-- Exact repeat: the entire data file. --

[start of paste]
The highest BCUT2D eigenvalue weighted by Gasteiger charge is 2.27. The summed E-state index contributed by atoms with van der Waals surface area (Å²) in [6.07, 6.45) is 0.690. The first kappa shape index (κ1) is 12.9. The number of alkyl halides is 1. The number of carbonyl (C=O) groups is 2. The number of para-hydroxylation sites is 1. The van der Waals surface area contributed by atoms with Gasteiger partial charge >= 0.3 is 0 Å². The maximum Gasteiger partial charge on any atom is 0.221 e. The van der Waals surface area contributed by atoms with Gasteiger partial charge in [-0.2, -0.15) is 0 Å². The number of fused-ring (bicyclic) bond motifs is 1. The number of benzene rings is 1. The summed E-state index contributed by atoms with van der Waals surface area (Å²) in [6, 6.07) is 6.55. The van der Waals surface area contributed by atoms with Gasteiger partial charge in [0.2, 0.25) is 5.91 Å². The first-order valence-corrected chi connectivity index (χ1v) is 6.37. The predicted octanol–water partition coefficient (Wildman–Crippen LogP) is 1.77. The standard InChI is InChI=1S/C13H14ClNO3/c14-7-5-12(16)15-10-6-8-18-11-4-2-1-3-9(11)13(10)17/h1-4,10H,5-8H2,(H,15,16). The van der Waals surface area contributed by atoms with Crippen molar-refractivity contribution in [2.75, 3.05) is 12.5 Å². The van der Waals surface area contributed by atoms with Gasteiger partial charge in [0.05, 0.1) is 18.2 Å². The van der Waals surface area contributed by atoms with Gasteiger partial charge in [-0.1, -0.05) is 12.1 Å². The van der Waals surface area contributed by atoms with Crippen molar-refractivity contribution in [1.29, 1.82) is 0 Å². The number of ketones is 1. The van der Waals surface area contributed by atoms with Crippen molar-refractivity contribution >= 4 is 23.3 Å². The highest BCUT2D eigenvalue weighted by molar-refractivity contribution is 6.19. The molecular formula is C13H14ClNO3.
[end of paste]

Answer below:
The highest BCUT2D eigenvalue weighted by Gasteiger charge is 2.27. The summed E-state index contributed by atoms with van der Waals surface area (Å²) in [6.07, 6.45) is 0.690. The first kappa shape index (κ1) is 12.9. The number of alkyl halides is 1. The number of carbonyl (C=O) groups is 2. The number of para-hydroxylation sites is 1. The van der Waals surface area contributed by atoms with Gasteiger partial charge >= 0.3 is 0 Å². The maximum Gasteiger partial charge on any atom is 0.221 e. The van der Waals surface area contributed by atoms with Gasteiger partial charge in [-0.2, -0.15) is 0 Å². The number of fused-ring (bicyclic) bond motifs is 1. The number of benzene rings is 1. The summed E-state index contributed by atoms with van der Waals surface area (Å²) in [6, 6.07) is 6.55. The van der Waals surface area contributed by atoms with Gasteiger partial charge in [0.2, 0.25) is 5.91 Å². The first-order valence-corrected chi connectivity index (χ1v) is 6.37. The predicted octanol–water partition coefficient (Wildman–Crippen LogP) is 1.77. The standard InChI is InChI=1S/C13H14ClNO3/c14-7-5-12(16)15-10-6-8-18-11-4-2-1-3-9(11)13(10)17/h1-4,10H,5-8H2,(H,15,16). The van der Waals surface area contributed by atoms with Crippen molar-refractivity contribution in [2.75, 3.05) is 12.5 Å². The van der Waals surface area contributed by atoms with Gasteiger partial charge in [0.05, 0.1) is 18.2 Å². The van der Waals surface area contributed by atoms with Gasteiger partial charge in [-0.1, -0.05) is 12.1 Å². The van der Waals surface area contributed by atoms with Crippen molar-refractivity contribution in [1.29, 1.82) is 0 Å². The number of ketones is 1. The van der Waals surface area contributed by atoms with Crippen molar-refractivity contribution >= 4 is 23.3 Å². The highest BCUT2D eigenvalue weighted by molar-refractivity contribution is 6.19. The molecular formula is C13H14ClNO3.